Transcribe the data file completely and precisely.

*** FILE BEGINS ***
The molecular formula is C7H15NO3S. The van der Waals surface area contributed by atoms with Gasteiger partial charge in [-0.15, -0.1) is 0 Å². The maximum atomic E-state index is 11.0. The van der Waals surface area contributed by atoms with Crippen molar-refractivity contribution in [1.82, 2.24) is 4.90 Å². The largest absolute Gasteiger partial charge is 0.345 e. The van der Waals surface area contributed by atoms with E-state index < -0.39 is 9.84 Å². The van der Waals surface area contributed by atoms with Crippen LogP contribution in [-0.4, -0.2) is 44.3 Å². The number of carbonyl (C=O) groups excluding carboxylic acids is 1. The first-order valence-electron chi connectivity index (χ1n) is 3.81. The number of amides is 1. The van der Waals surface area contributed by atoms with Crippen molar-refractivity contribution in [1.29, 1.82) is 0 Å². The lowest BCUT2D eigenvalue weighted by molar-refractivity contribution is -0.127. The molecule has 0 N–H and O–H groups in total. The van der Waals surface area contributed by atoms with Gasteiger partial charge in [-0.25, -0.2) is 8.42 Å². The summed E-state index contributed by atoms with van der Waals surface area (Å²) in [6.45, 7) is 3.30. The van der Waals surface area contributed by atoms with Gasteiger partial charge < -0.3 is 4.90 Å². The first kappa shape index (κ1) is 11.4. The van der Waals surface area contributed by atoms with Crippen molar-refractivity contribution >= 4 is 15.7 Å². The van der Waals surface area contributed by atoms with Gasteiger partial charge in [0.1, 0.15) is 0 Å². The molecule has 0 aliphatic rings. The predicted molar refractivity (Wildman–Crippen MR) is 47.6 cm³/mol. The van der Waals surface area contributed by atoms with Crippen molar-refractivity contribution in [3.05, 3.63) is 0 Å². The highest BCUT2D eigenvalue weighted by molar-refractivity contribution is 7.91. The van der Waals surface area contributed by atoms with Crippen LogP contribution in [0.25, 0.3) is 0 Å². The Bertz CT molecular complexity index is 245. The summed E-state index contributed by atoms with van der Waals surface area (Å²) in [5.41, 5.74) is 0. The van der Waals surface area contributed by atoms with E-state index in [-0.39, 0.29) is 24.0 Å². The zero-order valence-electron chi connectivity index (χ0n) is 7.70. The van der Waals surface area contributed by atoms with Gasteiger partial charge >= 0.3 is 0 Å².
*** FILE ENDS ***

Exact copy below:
The molecular formula is C7H15NO3S. The van der Waals surface area contributed by atoms with Gasteiger partial charge in [-0.15, -0.1) is 0 Å². The maximum atomic E-state index is 11.0. The van der Waals surface area contributed by atoms with Crippen molar-refractivity contribution in [1.82, 2.24) is 4.90 Å². The largest absolute Gasteiger partial charge is 0.345 e. The van der Waals surface area contributed by atoms with E-state index < -0.39 is 9.84 Å². The van der Waals surface area contributed by atoms with Crippen LogP contribution in [-0.4, -0.2) is 44.3 Å². The number of carbonyl (C=O) groups excluding carboxylic acids is 1. The first-order valence-electron chi connectivity index (χ1n) is 3.81. The number of amides is 1. The van der Waals surface area contributed by atoms with Crippen molar-refractivity contribution in [1.29, 1.82) is 0 Å². The lowest BCUT2D eigenvalue weighted by molar-refractivity contribution is -0.127. The molecule has 0 N–H and O–H groups in total. The van der Waals surface area contributed by atoms with Gasteiger partial charge in [-0.25, -0.2) is 8.42 Å². The summed E-state index contributed by atoms with van der Waals surface area (Å²) in [6.45, 7) is 3.30. The van der Waals surface area contributed by atoms with Gasteiger partial charge < -0.3 is 4.90 Å². The first kappa shape index (κ1) is 11.4. The van der Waals surface area contributed by atoms with Crippen molar-refractivity contribution >= 4 is 15.7 Å². The van der Waals surface area contributed by atoms with Gasteiger partial charge in [0.1, 0.15) is 0 Å². The molecule has 0 aliphatic rings. The predicted molar refractivity (Wildman–Crippen MR) is 47.6 cm³/mol. The van der Waals surface area contributed by atoms with Crippen molar-refractivity contribution in [3.05, 3.63) is 0 Å². The highest BCUT2D eigenvalue weighted by molar-refractivity contribution is 7.91. The van der Waals surface area contributed by atoms with Crippen LogP contribution in [0.25, 0.3) is 0 Å². The Bertz CT molecular complexity index is 245. The summed E-state index contributed by atoms with van der Waals surface area (Å²) in [5.41, 5.74) is 0. The van der Waals surface area contributed by atoms with E-state index in [-0.39, 0.29) is 24.0 Å². The zero-order valence-electron chi connectivity index (χ0n) is 7.70. The van der Waals surface area contributed by atoms with Gasteiger partial charge >= 0.3 is 0 Å².